More than half the couples I counsel each week have not had sex with their partner in over a year. A large number of these couples are over 40 years of age and use the changes to their physiology as their excuse to avoid sexual intimacy.
For others, sex ended with the birth of their children or due to plain ‘ol repetition and boredom.
However, these are all excuses for the real issue. Can’t quite put your finger on it? Here are some of the top “reasons” couples settle for a sexless relationship:
1. You don’t like talking about sex
While many couples are uncomfortable talking about sex, in my experience, they’re generally not comfortable talking about anything with each other and have huge communication issues. After tons of medical advances I’ve yet to hear of anyone reading minds, thus, it’s important that you sit down and discuss your pleasures and desires (both current and potential) with your spouse. Be sure the two of you build a safe place, for you to discuss these topics without judgment.
2. You don’t really understand the mechanics of sexuality and lust
There are specific stages that sexual activity generally move through (desire, arousal, plateau, orgasm, refractory) and many couples don’t understand how to utilize this knowledge for the deepest, and most satisfying connection.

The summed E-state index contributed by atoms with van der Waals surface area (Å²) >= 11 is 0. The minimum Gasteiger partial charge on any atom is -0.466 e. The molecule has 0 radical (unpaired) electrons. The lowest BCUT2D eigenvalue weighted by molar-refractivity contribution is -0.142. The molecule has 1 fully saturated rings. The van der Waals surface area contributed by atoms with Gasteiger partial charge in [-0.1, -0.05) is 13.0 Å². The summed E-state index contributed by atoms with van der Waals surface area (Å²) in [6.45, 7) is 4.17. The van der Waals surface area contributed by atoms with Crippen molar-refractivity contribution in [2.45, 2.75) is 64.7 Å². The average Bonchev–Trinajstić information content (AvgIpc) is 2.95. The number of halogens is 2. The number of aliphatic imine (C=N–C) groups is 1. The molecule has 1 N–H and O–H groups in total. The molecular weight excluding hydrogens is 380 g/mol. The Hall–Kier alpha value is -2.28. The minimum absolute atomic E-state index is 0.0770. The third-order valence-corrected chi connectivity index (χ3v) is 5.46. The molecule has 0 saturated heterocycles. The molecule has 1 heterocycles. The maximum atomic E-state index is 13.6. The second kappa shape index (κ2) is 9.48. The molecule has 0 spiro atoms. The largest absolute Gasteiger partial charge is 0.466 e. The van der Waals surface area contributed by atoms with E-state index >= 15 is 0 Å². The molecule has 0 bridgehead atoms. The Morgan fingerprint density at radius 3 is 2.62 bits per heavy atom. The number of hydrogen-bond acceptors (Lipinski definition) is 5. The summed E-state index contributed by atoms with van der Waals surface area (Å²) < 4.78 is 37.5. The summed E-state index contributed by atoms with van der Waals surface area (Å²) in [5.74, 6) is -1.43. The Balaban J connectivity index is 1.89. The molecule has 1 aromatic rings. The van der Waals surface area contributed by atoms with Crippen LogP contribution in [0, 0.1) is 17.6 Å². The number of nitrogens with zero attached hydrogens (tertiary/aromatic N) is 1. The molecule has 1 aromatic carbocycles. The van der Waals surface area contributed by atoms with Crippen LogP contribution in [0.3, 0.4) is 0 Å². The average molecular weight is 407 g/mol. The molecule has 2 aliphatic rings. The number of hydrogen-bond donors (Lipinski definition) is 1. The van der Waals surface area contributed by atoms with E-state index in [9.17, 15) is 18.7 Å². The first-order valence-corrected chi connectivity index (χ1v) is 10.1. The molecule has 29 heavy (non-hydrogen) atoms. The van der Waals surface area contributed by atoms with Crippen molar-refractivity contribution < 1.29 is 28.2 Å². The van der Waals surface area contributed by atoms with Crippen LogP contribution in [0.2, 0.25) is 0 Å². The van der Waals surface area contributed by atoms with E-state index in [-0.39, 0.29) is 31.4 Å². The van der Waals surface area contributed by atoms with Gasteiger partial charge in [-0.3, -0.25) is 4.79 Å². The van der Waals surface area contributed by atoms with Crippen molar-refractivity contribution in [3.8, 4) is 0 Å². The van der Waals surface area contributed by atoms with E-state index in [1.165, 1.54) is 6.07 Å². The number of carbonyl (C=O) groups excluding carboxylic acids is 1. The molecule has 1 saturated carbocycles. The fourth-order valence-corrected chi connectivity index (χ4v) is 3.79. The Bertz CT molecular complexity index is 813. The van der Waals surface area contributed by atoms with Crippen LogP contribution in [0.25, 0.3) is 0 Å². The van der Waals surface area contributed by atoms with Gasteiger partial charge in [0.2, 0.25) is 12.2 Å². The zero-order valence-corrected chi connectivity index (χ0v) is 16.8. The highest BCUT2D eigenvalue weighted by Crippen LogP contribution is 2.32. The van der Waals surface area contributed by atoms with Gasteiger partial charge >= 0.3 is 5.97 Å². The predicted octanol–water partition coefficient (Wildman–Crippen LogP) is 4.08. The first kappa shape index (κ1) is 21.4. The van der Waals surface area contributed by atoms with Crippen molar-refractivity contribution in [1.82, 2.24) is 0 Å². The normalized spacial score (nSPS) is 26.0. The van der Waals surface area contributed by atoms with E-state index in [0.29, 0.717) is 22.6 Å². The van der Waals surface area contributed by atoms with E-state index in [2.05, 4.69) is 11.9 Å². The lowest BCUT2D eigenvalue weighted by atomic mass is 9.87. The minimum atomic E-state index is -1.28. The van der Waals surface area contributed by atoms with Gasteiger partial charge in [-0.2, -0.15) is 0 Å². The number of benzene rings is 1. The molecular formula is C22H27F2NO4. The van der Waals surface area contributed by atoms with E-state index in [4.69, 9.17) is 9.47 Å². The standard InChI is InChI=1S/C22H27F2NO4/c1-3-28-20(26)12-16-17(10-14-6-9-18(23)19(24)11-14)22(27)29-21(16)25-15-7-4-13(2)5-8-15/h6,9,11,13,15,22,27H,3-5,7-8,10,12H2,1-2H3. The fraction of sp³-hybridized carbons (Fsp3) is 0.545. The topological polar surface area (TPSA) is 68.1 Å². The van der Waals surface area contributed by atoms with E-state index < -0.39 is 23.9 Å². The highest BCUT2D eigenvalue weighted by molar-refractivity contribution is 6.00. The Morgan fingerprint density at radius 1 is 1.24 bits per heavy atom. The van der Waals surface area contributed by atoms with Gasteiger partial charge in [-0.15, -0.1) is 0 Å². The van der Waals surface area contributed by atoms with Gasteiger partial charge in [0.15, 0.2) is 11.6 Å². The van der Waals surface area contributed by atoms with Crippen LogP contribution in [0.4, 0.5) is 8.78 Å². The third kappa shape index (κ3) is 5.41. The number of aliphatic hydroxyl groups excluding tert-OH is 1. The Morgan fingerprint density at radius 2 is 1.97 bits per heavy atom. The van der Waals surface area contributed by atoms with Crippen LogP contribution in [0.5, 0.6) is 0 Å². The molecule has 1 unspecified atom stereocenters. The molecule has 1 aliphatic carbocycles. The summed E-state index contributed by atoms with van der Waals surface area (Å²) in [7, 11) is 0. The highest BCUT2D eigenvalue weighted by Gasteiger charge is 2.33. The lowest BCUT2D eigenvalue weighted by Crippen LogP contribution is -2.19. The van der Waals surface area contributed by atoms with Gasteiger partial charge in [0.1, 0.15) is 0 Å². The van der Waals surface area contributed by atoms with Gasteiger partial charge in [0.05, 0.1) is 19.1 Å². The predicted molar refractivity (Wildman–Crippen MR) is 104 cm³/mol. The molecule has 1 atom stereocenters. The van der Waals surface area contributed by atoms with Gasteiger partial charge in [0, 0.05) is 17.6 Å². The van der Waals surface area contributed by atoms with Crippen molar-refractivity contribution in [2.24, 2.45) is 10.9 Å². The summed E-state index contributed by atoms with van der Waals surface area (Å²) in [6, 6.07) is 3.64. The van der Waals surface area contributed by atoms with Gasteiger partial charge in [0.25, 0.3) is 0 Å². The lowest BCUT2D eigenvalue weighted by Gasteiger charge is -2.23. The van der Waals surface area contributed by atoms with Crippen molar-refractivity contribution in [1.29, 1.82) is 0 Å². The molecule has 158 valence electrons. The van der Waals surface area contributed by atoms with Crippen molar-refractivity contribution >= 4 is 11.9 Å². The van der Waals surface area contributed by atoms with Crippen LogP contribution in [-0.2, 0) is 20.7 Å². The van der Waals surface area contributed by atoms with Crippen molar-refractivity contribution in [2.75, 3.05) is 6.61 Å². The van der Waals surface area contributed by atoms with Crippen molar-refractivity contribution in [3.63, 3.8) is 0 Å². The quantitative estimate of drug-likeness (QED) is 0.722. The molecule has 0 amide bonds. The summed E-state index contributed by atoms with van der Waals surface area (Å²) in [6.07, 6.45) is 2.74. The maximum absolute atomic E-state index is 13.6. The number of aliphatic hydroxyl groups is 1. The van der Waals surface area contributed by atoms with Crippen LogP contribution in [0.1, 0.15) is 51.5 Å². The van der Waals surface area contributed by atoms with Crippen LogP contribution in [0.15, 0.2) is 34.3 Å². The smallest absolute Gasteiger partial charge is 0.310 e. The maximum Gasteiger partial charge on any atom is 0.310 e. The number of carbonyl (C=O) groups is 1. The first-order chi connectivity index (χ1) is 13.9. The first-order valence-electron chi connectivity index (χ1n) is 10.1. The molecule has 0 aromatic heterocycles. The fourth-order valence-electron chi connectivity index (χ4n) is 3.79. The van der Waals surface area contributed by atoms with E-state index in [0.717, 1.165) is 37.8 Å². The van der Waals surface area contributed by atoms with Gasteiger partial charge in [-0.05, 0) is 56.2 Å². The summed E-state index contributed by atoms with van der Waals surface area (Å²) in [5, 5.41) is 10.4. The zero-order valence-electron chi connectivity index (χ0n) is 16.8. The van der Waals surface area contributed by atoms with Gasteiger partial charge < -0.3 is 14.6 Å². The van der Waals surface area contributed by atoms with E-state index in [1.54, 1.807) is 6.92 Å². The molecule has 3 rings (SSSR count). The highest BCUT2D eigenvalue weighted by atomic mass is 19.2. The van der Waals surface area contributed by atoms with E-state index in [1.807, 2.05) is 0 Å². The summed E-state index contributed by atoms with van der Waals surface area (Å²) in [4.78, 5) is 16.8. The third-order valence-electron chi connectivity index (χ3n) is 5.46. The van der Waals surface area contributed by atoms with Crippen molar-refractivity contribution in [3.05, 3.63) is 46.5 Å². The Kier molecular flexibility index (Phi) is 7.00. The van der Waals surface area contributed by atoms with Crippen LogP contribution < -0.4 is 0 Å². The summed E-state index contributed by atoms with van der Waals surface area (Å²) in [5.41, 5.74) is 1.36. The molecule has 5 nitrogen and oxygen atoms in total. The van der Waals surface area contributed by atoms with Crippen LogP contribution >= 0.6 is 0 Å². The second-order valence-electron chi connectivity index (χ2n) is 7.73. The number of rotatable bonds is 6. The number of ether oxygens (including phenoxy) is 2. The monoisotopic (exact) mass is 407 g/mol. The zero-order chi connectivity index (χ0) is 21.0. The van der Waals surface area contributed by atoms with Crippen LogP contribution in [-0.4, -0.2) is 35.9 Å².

3. You’re on antidepressants
Many antidepressants, typically, have a sexual side-effect profile, which can typically impact many men and women. Perhaps, speak to your doctor about alternatives or new ways to boost your libido.
4. You rarely get enough sleep
In our under-slept culture, sleep deficiency drains us of energy for sex play, thus impacting our mood and desire for intimacy. Make sure you’re catching the recommended amount of z’s for the best performance possible.
5. You’re ignoring the effects of aging
As the “baby boomers” advance in age, issues involving menopause and erectile dysfunction become more prevalent. If this is the case, I recommend getting your doctor’s opinion. These types of conditions don’t have to mean the end of your sex life, it simply means adapting.
6. You view the sexual problems as your partner’s issue, instead of yours as a couple
Issues of shame and guilt prevent us from acknowledging, communicating, and solving our sexual issues as a team. The sooner you can admit and pinpoint your role in any issues the two of you are having in the bedroom, the sooner you can get things booming again.
If you are experiencing some of this and have a question for me, I hold a free tele-seminar every month where I answer your most important questions about relationships, romance, intimacy or sexuality. You can find out more at askadamnow.com